Road racer shocks field


Boris Said drives his Ford through turn 4 during qualifying Friday at the Daytona International Speedway. Said won the pole position

The Associated Press
Published: Saturday, July 1, 2006 at 6:01 a.m.
Last Modified: Saturday, July 1, 2006 at 12:00 a.m.

DAYTONA BEACH - Boris Said can master a superspeedway as well.

Facts

The race

  • What: NASCAR Nextel Cup Pepsi 400
  • Where: Daytona International Speedway
  • When: 7:30 tonight
  • On TV: FOX

  • The road-racing specialist was the surprising Pepsi 400 pole-winner Friday night at Daytona International Speedway, posting a lap at 186.143 mph. It was the second pole of his career; the other was at Infineon Raceway's road course in 2003.

    Driving in the second of four scheduled races for the newly formed No Fear Racing team, the team receives technical support, engines and Ford Fusion bodies from Roush Racing. Said credited all the help for his strong run.

    "The only thing I did that was really smart was a few months ago go talk to Jack Roush," he said. "As far as me driving one qualifying lap, NASCAR can put a monkey in to fly a rocket, so even I can drive this car one lap around here."

    Tony Stewart, the defending race winner, qualified second and will start right next to Said on the front row. The two tangled during last week's road course race in Sonoma, Calif., - Stewart even made an obscene gesture at Said - and the drivers were critical of each other after the race.

    "Maybe we'll start bumping each other on the pace lap," Said joked. "We're good. We made up. It was all good fun, I don't mind a little bumping and banging, but it hurt both our chances."

    Stewart, who led all but nine laps to win this race last year, was racing in Friday night's Busch Series race and not immediately available for comment.

    David Stremme, a rookie who is having a rough first season, qualified third. He was replaced in the No. 40 Dodge last week for road racer Scott Pruett to ensure the car would make the field.

    "I was probably a little upset that I was out last week, but on the other hand, our team put ourselves in that hole," he said. "But I really think our team has kind of turned our program around and I'm looking forward to tomorrow."

    Jeff Gordon, a three-time winner of this race, qualified fourth and was followed by Joe Nemechek, rookie Denny Hamlin, Dale Jarrett, and rookie Martin Truex Jr.

    Jimmie Johnson, winner of the Daytona 500 and April's race at Talladega, will go for his third restrictor-plate race win this season from the ninth position. Matt Kenseth rounded out the top 10.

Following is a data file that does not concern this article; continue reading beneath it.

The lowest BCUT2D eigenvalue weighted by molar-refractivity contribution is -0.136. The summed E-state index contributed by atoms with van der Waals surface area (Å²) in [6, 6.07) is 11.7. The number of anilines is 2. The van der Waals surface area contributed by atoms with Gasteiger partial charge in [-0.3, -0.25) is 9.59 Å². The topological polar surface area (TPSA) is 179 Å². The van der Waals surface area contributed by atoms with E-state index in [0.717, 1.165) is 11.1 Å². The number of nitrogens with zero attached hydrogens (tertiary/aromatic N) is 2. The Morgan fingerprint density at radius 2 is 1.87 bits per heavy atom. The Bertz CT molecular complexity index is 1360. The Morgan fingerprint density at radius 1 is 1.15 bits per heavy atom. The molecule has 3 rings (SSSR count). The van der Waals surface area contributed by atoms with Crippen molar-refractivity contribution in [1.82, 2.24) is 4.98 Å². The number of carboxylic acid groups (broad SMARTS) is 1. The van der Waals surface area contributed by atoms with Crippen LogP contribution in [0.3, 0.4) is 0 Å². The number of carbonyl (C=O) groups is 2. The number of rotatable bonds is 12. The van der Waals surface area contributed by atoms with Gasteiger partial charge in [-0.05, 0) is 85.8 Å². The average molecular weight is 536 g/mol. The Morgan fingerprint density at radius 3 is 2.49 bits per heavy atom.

Said was the surprise of qualifying, doing it in a brand new race team that debuted last week in Sonoma. No Fear Racing has veteran crew chief Frank Stoddard running the team, is headquartered adjacent to Roush's shop and has SoBe No Fear, an energy drink, as its sponsor.

    Said will drive the car in August in Indianapolis and at the road course at Watkins Glen. But Said is eager to prove he can race on all forms of tracks, and is not limited to the twists and right-hand turns of a road course.

    "I've been trying to do this for so long - break into NASCAR from road racing," he said. "I was getting a lot of, 'You're too old, you're too tall, you're too old, a lot of those things.' I don't feel like it had a lot to do with driving on the pole today, but it had to do with putting a deal together with Jack Roush three months ago, making a deal to buy cars from him and engines.

    "It's like the American Express commercial. Jack said cars: $150,000. Motors: $75,000. But the fact that he offered his me his little black book with all the setups in it: That's priceless."

    Said, who has the respect of most drivers in the garage, isn't expecting a free ride once the race begins tonight.

    "I'll be a little nervous tomorrow for the race, starting in front of all those guys," he said. "I'm sure they're going to put me through the school of hard knocks and drop me to the back. But I'm prepared for that."

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